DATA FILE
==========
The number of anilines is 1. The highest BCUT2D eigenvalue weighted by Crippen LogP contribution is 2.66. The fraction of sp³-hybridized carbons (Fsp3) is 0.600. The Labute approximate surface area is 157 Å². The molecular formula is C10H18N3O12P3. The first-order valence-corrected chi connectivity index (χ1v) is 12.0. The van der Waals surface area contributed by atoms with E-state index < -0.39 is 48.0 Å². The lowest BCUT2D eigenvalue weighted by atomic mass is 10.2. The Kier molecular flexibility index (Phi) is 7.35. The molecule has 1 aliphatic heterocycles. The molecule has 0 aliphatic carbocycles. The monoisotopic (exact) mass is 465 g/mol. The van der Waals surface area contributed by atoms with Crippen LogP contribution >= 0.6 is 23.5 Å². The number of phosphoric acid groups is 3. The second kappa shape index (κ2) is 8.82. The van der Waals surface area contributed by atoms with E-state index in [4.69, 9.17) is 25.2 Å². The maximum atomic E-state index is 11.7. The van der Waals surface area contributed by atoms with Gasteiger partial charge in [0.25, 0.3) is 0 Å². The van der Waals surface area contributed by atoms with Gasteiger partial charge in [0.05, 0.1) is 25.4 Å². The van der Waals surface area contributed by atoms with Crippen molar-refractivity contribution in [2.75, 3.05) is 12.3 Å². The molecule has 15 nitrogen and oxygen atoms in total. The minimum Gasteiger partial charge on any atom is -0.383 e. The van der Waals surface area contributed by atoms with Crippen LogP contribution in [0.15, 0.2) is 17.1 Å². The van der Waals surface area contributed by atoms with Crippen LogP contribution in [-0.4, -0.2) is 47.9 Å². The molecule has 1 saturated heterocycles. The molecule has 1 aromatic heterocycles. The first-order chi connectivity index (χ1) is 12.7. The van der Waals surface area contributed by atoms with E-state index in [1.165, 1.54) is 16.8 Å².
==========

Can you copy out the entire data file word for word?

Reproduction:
The number of anilines is 1. The highest BCUT2D eigenvalue weighted by Crippen LogP contribution is 2.66. The fraction of sp³-hybridized carbons (Fsp3) is 0.600. The Labute approximate surface area is 157 Å². The molecular formula is C10H18N3O12P3. The first-order valence-corrected chi connectivity index (χ1v) is 12.0. The van der Waals surface area contributed by atoms with E-state index < -0.39 is 48.0 Å². The lowest BCUT2D eigenvalue weighted by atomic mass is 10.2. The Kier molecular flexibility index (Phi) is 7.35. The molecule has 1 aliphatic heterocycles. The molecule has 0 aliphatic carbocycles. The monoisotopic (exact) mass is 465 g/mol. The van der Waals surface area contributed by atoms with Crippen LogP contribution >= 0.6 is 23.5 Å². The number of phosphoric acid groups is 3. The second kappa shape index (κ2) is 8.82. The van der Waals surface area contributed by atoms with E-state index in [4.69, 9.17) is 25.2 Å². The maximum atomic E-state index is 11.7. The van der Waals surface area contributed by atoms with Gasteiger partial charge in [0.25, 0.3) is 0 Å². The van der Waals surface area contributed by atoms with Gasteiger partial charge in [0.05, 0.1) is 25.4 Å². The van der Waals surface area contributed by atoms with Crippen molar-refractivity contribution in [2.75, 3.05) is 12.3 Å². The molecule has 15 nitrogen and oxygen atoms in total. The minimum Gasteiger partial charge on any atom is -0.383 e. The van der Waals surface area contributed by atoms with Crippen LogP contribution in [0.15, 0.2) is 17.1 Å². The van der Waals surface area contributed by atoms with Crippen LogP contribution in [-0.4, -0.2) is 47.9 Å². The molecule has 1 saturated heterocycles. The molecule has 1 aromatic heterocycles. The first-order chi connectivity index (χ1) is 12.7. The van der Waals surface area contributed by atoms with E-state index in [1.165, 1.54) is 16.8 Å².